In a historic first, wind power generated more energy for the state of Texas than coal, according to a new report from the Electric Reliability Council of Texas (ERCOT).
Electricity generated from wind power has been steadily blowing upwards. In the first half of 2019, Texas produced 22% of its energy needs using wind power. Meanwhile, coal provided 21% of the state’s energy, according to the ERCOT report, which manages about 90% of the Texas electric grid.
This is a huge change from over a decade ago. In 2003, wind met only 0.8% of Texas’ total energy needs, while coal met 40%, according to an article from CNN.
Recent coal generation retirements in the east and southeast of the state have boosted the region’s reliance on wind generated in the northwest, ERCOT said. Electricity generated from coal has been on the decline in Texas for the last few years: coal met 37% of the state’s energy needs in 2013, declining to 24% in 2018 and 21% in 2019.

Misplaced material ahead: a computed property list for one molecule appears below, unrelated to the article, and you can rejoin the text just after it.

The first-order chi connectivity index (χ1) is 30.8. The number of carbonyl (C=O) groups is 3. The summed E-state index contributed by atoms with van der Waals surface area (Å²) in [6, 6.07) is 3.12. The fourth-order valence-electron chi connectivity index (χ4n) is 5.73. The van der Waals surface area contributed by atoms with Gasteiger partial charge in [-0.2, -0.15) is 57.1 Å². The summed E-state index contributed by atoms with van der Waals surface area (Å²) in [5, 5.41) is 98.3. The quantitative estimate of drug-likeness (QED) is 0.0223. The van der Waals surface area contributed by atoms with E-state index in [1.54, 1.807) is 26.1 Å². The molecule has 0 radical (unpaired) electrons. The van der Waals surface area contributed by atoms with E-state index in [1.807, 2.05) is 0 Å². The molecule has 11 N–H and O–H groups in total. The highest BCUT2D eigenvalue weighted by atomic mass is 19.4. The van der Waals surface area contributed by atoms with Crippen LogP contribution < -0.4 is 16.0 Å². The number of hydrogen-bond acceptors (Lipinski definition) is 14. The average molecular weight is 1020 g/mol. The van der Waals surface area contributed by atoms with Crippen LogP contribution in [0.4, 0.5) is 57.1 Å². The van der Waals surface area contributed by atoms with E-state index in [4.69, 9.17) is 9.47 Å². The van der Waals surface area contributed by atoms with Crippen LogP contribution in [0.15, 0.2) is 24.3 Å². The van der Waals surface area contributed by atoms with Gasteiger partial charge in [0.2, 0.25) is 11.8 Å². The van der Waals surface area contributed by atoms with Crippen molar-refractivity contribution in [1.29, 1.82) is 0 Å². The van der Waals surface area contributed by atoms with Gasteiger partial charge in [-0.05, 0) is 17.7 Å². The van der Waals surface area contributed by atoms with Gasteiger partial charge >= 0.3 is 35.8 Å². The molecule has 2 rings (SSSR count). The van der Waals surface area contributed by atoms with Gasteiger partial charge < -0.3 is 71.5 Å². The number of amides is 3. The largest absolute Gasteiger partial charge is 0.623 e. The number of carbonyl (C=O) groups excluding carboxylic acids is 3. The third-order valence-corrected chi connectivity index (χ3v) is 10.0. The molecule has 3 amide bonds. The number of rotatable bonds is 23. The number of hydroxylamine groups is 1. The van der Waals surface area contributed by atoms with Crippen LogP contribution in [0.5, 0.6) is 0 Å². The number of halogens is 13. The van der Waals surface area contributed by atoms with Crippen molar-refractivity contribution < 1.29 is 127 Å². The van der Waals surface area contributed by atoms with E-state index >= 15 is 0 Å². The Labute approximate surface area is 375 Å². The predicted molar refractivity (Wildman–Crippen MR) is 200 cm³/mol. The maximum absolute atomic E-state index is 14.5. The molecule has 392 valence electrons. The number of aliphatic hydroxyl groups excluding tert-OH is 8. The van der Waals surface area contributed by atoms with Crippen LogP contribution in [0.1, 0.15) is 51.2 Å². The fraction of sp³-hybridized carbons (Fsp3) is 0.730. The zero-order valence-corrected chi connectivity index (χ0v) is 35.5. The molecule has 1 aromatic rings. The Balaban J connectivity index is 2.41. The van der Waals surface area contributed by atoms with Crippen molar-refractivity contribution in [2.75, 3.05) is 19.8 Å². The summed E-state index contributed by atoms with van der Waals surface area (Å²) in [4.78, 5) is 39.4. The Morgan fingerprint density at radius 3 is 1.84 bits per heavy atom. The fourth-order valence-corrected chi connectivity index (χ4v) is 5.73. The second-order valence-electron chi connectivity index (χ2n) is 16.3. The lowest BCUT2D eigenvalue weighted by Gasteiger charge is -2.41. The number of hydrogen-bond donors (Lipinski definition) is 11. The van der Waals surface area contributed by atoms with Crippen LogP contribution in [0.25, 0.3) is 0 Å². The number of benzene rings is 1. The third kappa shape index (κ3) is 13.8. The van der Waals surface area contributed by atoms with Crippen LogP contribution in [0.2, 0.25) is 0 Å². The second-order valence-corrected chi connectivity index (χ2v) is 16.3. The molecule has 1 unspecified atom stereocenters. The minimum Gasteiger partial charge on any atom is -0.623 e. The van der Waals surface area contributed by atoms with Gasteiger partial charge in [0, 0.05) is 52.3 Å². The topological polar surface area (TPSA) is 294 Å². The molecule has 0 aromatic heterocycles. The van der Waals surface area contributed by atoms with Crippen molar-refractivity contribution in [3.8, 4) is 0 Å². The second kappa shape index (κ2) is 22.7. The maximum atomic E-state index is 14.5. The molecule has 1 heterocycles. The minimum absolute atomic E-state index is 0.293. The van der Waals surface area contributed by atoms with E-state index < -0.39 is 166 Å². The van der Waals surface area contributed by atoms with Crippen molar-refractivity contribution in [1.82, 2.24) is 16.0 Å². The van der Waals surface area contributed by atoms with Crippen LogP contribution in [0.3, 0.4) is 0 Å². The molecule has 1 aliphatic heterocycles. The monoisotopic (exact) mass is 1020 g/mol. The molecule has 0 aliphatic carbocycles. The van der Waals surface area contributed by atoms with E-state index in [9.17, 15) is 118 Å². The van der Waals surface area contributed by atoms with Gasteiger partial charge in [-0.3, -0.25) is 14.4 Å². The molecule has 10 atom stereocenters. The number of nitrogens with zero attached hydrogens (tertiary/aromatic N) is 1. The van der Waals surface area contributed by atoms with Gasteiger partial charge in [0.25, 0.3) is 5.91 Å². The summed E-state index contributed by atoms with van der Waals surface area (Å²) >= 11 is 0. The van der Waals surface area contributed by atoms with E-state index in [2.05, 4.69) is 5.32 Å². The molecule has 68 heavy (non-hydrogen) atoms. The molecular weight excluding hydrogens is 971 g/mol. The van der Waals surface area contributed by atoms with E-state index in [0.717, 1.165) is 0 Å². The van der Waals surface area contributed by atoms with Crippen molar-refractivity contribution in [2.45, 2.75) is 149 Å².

While wind power has grown steadily in Texas, natural gas maintains the largest share of the state’s energy generation. Natural gas generated 46% of Texas’ power in 2003 and still generated 44% in 2018, according to ERCOT.
Despite natural gas’ holdout, “Texas leads the nation in wind-powered generation,” the EIA said.
Texas produces more electricity than any other state and twice as much as Florida the second-highest producing state, according to the EIA. Texas, alone, has produced over 25% of the country’s electricity generated from wind power in the past three years.
In 2005, the Public Utility Commission of Texas amended its renewable energy mandate, requiring the state to generate 10,000 megawatts of renewable energy by 2025. In 2009, the state blew past this goal primarily with its wind capacity, according to the EIA.
The trend is clear. With wind power edging coal out of Texas’ electricity mix, it seems that the answer really is blowing in the wind.